"We want you to do it again."
These words, spoken to Brian Robeson, will change his life. Two years earlier, Brian was stranded alone in the wilderness for fifty-four days with nothing but a small hatchet. Yet he survived. Now the government wants him to do it again to go back into the wilderness so that astronauts and the military can learn the survival techniques that kept Brian alive.
This time he won't be alone: Derek Holtzer, a government psychologist, will accompany him to observe and take notes. But during a freak storm, Derek is hit by lightning and falls into a coma. Their radio transmitter is dead. Brian is afraid that Derek will die of dehydration unless he can get him to a doctor. His only hope is to build a raft and try to transport Derek a hundred miles down the river to a trading post if the map he has is accurate.
Although he was never a dedicated student, Paulsen developed a passion for reading at an early age. After a librarian gave him a book to read--along with his own library card--he was hooked. He began spending hours alone in the basement of his apartment building, reading one book after another.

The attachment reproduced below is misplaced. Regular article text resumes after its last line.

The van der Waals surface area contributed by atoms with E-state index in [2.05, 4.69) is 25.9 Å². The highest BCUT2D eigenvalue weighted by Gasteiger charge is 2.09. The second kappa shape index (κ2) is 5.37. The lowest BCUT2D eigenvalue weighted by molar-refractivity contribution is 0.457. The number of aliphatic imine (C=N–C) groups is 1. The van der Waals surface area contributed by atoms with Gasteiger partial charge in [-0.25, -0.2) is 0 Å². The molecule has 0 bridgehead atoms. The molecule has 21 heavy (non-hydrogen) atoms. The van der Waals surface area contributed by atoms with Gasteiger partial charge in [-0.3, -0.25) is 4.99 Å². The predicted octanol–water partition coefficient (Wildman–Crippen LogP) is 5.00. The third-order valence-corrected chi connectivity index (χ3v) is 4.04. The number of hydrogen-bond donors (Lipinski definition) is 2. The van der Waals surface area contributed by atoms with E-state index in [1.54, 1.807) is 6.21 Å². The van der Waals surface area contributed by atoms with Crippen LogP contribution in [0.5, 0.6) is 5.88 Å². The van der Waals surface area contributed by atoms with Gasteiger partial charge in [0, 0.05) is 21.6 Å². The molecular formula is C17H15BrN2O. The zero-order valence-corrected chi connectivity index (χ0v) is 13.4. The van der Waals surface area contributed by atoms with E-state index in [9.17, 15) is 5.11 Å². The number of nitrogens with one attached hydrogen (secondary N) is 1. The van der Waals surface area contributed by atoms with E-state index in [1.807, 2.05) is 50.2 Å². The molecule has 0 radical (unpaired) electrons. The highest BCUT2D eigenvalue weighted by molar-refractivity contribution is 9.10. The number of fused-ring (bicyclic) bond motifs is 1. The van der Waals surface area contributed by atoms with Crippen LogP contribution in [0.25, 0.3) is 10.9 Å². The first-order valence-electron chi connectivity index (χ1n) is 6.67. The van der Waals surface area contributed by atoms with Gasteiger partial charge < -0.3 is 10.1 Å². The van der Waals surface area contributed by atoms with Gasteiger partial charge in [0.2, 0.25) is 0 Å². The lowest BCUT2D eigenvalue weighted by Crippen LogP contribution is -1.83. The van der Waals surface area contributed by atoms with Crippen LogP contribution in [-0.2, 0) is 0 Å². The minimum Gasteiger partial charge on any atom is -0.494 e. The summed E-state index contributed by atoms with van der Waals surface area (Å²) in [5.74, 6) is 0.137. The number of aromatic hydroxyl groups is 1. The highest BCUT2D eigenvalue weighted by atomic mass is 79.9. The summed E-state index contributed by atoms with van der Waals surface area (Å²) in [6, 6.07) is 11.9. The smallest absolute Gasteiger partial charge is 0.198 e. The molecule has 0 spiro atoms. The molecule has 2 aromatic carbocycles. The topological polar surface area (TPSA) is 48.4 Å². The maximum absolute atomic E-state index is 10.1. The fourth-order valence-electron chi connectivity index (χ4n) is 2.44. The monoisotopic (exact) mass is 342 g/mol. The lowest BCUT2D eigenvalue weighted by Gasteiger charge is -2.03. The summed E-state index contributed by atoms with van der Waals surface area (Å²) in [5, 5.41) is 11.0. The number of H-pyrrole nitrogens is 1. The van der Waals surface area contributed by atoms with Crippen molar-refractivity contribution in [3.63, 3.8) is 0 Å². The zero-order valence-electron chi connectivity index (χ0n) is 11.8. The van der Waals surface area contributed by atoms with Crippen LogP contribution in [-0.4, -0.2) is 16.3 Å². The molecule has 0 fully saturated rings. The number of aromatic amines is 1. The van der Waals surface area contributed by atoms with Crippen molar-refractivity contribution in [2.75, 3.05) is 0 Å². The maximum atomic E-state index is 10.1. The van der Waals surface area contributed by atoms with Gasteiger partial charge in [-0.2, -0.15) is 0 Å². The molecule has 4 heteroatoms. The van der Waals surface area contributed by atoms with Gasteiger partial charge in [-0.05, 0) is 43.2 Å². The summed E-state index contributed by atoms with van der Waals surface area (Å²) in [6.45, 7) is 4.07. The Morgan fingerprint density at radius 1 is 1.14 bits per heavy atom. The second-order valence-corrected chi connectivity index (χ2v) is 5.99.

Running away from home at the age of 14 and traveling with a carnival, Paulsen acquired a taste for adventure. A youthful summer of rigorous chores on a farm; jobs as an engineer, construction worker, ranch hand, truck driver, and sailor; and two rounds of the 1,180-mile Alaskan dog sled race, the Iditarod; have provided ample material from which he creates his stories.
Paulsen and his wife, Ruth Wright Paulsen, an artist who has illustrated several of his books, divide their time between a home in New Mexico and a boat in the Pacific.
Age 10 - 14 years old